What’s this stigma thing?
Sometimes people who find out something about themselves, or just worry about something that might be different about them, and are too worried to talk to anyone about it. They are afraid of being blamed, looked down on, rejected, ostracized…stigmatized!
Embarrassment & Shame
There are really two things at play here: The first is embarrassment or shame. People often feel embarrassed or ashamed about sexual health related things because they think that engaging in sex means they have done something wrong, or having an infection makes them bad or dirty, or having a non heterosexual sexual identity makes them strange or even immoral
The second thing is called stigma. Stigma is social disapproval. This means that other people think that something you’ve done is wrong or bad. It is similar to embarrassment and shame but it is the perception that other people will think bad things about you.
They get in the way
Together, embarrassment, shame, and stigma can keep people from doing important things to protect and fix your health, like talk about concerns or go to a doctor. They can keep young people from being happy and healthy, sexually or otherwise. That’s just not good.
The TRUTH is that young people have nothing to be embarrassed or ashamed about and that people shouldn’t look down on them. If we want to help them, we have to talk to them in open, non-judgmental ways, otherwise, shame, stigma, and eventually possibly anger, resentment, or depression can get in the way.
Fact: STIs are fairly common.
STIs are fairly common and all types of people get them. A person can get an STI the first time they engage in sexual activity. Anyone who is sexually active, whether it’s their first time or 20th can get one. STIs are an equal opportunity infector.
It is very common for someone to have an STI and not even know it, because they often have no symptoms. And even though they don’t know they are infected, the infection can cause long-term complications and, of course, the infected person can still infect his or her sexual partners.
In fact: It is very likely that you already know someone who has, or has had, an STI…although since most people don’t go around bragging about getting an STI, it may seem like no one else has ever gotten one.
Fact: Sexual identity is an important part of our self-identity.
A lot of our sexual identity is built from the partners we are attracted to, and who are attracted to us. It seems beyond question that people are happiest and healthiest when they are able to form relationships (including sexual relationships) with the people they are attracted to. Stigma contributes to unhealthy behaviors by causing people to hide their true selves from others.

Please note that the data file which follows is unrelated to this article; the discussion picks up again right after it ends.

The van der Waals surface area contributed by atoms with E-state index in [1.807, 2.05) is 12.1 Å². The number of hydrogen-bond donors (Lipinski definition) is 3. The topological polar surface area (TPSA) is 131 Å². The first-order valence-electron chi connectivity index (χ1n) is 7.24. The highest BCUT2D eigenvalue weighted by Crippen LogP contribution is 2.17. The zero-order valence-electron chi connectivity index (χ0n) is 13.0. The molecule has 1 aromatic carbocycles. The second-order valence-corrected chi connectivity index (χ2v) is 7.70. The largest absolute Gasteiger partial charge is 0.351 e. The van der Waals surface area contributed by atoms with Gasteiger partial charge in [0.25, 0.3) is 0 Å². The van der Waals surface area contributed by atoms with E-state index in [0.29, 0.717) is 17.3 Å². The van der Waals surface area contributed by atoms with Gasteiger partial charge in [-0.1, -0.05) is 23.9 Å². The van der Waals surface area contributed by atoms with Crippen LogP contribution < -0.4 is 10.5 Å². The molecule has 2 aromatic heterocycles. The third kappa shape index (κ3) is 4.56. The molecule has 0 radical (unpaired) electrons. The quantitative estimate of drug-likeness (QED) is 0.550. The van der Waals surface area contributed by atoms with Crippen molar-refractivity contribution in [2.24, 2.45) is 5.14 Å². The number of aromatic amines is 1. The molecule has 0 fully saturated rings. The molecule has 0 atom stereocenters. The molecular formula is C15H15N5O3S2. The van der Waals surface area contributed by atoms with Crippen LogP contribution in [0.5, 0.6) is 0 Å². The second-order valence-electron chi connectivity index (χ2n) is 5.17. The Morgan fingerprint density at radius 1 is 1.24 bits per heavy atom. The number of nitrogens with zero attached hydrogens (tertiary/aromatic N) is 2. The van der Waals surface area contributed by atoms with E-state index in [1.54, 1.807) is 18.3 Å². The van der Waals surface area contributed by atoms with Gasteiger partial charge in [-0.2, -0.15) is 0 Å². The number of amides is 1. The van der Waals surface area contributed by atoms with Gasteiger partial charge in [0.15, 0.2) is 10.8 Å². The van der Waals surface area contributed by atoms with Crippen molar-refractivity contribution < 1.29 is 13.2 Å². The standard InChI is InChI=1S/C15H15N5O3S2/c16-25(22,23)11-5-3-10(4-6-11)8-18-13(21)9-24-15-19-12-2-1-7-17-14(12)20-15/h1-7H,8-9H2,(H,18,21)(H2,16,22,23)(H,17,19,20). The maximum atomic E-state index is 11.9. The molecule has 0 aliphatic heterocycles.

Beginning in early childhood children are learning about expectations their family and others have based on their male or female(ness). Gender identity begins to emerge at very early ages. As young people move through adolescence, sexual development moves to the forefront of their lives in every way. The many influences on this process include their family, friends, ethnicity, media, religion, and cultural norms as well as their own attitudes and feeling about themselves. Because sexual identity is so complex, many young people go through several years of questioning as they try to best understand who they are.
In fact, it is very likely you, and the youth you serve, know people with different sexual identities just as you know people with different genders, different races, and different religions.
Fact: People have relationships and engage in sexual activity.
Sometimes it can be hard to talk about these things, but remember:
Sexuality is a part of being human, even if we aren’t always comfortable talking about it. Stigma, shame, and embarrassment are the main reason why…
Doubly so for young people
Being different, or having a problem that makes them feel different, can be very very hard to handle, even for mature adults. It’s doubly so for young people struggling to fit into their often highly challenging social milieu. Struggling with issues is nothing for them to be embarrassed about…
…because hiding issues, whether an STI, a pregnancy, a relationship concern, or a concern about one’s sexual identity, well, that IS something to be embarrassed about…
…because the situation causing stress will likely only get worse….psychologically, physically, emotionally….
…AND because the situation can be dangerous, young people need access to information and caring adults.
So we try to do no harm: Being open and non-judgmental
So, stigma is social disapproval based on perceived differences. Stigma can heighten embarrassment, the self-perception that something about me isn’t quite right and doesn’t fit the accepted norm. Both get in the way of self and social acceptance and we need to recognize them, help mitigate them, and certainly not exacerbate them.
How? By recognizing that diversity is a normal part of life. By remembering that stigmatizing others because of who they are is fundamentally unfair. By remembering that each person has their own special story. By listening for words that cause shame. By commitment to seeing those who feel left out because of who they are. These are all skills that can be practiced. Most importantly, these are skills that work with all young people, not just those thought to be gay, trans, bi, or lesbian.
Remember your open-ended approach to discussion (LINK) and be vigilant for situations where other people are stigmatizing someone, whether through words or actions or both (LINK). Seek to diffuse and address those situations and rememeber that although you may have a very strong personal opinion about something someone does, is, or says, but if you express that opinion and are not open, do you think the young person will be more or less embarrassed or stigmatized? Will they be open to you?